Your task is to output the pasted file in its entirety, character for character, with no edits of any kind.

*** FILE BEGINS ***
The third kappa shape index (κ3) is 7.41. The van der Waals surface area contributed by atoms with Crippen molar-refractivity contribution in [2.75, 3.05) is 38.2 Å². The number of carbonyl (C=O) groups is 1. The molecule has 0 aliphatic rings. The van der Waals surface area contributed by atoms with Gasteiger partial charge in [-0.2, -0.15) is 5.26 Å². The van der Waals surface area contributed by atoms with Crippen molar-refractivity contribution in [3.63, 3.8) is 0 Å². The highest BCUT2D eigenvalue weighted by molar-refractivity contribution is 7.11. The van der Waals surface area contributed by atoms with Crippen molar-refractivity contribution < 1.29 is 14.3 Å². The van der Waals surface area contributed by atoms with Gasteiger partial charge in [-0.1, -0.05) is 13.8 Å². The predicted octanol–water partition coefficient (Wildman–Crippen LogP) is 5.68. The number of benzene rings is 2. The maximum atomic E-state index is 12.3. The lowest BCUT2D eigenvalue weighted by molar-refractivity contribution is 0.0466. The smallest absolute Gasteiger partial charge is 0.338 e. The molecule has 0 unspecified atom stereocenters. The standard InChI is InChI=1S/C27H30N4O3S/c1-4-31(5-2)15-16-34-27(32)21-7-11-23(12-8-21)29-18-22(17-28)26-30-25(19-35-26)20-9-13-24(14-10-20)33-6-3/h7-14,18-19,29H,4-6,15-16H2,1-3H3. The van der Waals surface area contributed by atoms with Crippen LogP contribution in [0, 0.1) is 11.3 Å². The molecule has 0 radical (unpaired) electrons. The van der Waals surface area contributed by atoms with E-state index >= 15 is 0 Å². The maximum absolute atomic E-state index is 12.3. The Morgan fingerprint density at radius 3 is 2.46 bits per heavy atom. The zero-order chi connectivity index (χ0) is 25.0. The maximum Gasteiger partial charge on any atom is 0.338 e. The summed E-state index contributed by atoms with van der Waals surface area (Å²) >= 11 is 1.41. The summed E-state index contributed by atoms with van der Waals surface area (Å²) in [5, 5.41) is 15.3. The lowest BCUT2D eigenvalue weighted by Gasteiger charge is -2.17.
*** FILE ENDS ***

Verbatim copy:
The third kappa shape index (κ3) is 7.41. The van der Waals surface area contributed by atoms with Crippen molar-refractivity contribution in [2.75, 3.05) is 38.2 Å². The number of carbonyl (C=O) groups is 1. The molecule has 0 aliphatic rings. The van der Waals surface area contributed by atoms with Gasteiger partial charge in [-0.2, -0.15) is 5.26 Å². The van der Waals surface area contributed by atoms with Crippen molar-refractivity contribution in [3.63, 3.8) is 0 Å². The highest BCUT2D eigenvalue weighted by molar-refractivity contribution is 7.11. The van der Waals surface area contributed by atoms with Crippen molar-refractivity contribution < 1.29 is 14.3 Å². The van der Waals surface area contributed by atoms with Gasteiger partial charge in [-0.1, -0.05) is 13.8 Å². The predicted octanol–water partition coefficient (Wildman–Crippen LogP) is 5.68. The number of benzene rings is 2. The maximum atomic E-state index is 12.3. The lowest BCUT2D eigenvalue weighted by molar-refractivity contribution is 0.0466. The smallest absolute Gasteiger partial charge is 0.338 e. The molecule has 0 unspecified atom stereocenters. The standard InChI is InChI=1S/C27H30N4O3S/c1-4-31(5-2)15-16-34-27(32)21-7-11-23(12-8-21)29-18-22(17-28)26-30-25(19-35-26)20-9-13-24(14-10-20)33-6-3/h7-14,18-19,29H,4-6,15-16H2,1-3H3. The van der Waals surface area contributed by atoms with Crippen LogP contribution in [0, 0.1) is 11.3 Å². The molecule has 0 radical (unpaired) electrons. The van der Waals surface area contributed by atoms with E-state index >= 15 is 0 Å². The maximum absolute atomic E-state index is 12.3. The Morgan fingerprint density at radius 3 is 2.46 bits per heavy atom. The zero-order chi connectivity index (χ0) is 25.0. The maximum Gasteiger partial charge on any atom is 0.338 e. The summed E-state index contributed by atoms with van der Waals surface area (Å²) >= 11 is 1.41. The summed E-state index contributed by atoms with van der Waals surface area (Å²) in [5, 5.41) is 15.3. The lowest BCUT2D eigenvalue weighted by Gasteiger charge is -2.17.